A global leader in cyber risks who is based at Marsh
HQ in New York has discussed his views on the subject after a visit to the New Zealand office last month.
Bob Parisi, managing director and national cyber risk product leader in the US, said the driver behind cyber was essentially people, processes and procedures.
He said the evolution of cyber risk had shifted just in the last three years to a dual pronged exposure and was no longer just a pure privacy or data breach exposure.
Cyber risk boiled down to two basic things, he said: “The risk of handling or collecting confidential information is one aspect.
“The other aspect is being reliant upon or dependent upon technology in the operation of your business.
“All cyber risk flows from those two things.”
The other evolution was the move from cyber risk as an IT risk to one for the boardroom as an operational risk with the size of the enterprise in question being irrelevant.
“Some of the larger breaches that have occurred in North America were by attacks based upon the SMEs used then as a bootstrap into their larger trading partners,” Parisi said.
He added: “Cyber risk is borderless. The risk of utilising technology and that technology causing harm or risk doesn’t look at country borders.
“And what we’ve seen over the last 10 years is a consistent drum beat by the traditional P&C markets that they want cyber risk to be handled by cyber risk policies.”
Meanwhile, a new report by PwC
on New Zealand insights of their annual Global State of Information Security Survey
showed Kiwi organisations were getting the message of just how high the stakes can be but there was still a long way to go.
While the figures showed they had far less confidence in their own information security activities (as well as their suppliers) than they did last year, PwC
cyber practice leader Adrian van Hest said that was likely a more accurate picture of real versus perceived risk.
Last year, 83% of New Zealand respondents were confident or somewhat confident that their organisations’ information security activities were effective, compared to 65% this year.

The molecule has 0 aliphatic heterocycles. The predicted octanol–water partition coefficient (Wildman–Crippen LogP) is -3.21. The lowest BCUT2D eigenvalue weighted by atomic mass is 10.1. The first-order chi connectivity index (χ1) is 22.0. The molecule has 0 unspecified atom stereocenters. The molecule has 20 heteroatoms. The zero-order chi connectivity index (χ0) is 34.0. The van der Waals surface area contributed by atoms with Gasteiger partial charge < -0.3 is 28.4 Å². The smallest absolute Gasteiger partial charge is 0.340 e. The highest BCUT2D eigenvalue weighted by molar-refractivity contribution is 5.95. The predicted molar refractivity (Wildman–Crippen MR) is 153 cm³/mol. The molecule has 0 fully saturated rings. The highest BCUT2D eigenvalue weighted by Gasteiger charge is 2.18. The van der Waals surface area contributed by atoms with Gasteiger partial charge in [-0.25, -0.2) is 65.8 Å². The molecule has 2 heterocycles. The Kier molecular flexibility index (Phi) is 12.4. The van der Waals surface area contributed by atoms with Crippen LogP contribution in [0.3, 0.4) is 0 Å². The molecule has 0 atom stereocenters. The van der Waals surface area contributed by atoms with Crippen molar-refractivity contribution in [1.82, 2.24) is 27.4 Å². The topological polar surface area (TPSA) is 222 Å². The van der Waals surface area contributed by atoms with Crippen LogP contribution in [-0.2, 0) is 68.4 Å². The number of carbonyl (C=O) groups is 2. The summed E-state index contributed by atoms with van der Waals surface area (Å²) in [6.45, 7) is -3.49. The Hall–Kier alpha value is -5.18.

The drop in confidence was even wider in the security activities of New Zealand organisations’ partners and suppliers – last year 82% of New Zealand respondents were very or somewhat confident, compared to 57% this year.
As more organisations adopt risk frameworks, they are gaining a better understanding of their risks and what they need to do to manage them. In recent years, the survey data in New Zealand has shown that high confidence doesn’t necessarily match the actual measures taken to secure information.
“The reason for this, at least anecdotally, is that some organisations say that no one has told them something is wrong so they choose to believe there is no issue,” said van Hest.
“Another reason is many New Zealand organisations trust their suppliers and believe that they will simply do the right thing when needed – despite the absence of or even the specific exclusion of security obligations from contractual agreements.
“When called upon to conduct breach assessments in New Zealand, we have identified a significant issue about 90% of the time,” van Hest continued.
“What is alarming is that our data indicates that two-thirds of breach notifications now come from outside of the organisation. The reality is until you have invested time in understanding your current state – and that this critical information is driving your security activity – you can never truly know.”
Van Hest said there was no ‘magic bullet’ for effective cyber security, and it was a journey towards a culture of security.
Like Bob Parisi, he said: “It is a path that starts with the right mix of technologies, processes and people skills.
“The organisations that will flourish in tomorrow’s interconnected world are those which recognise that good cyber security is good business; and by managing their risks, they can use digital technologies and their information assets to realise opportunity with confidence.”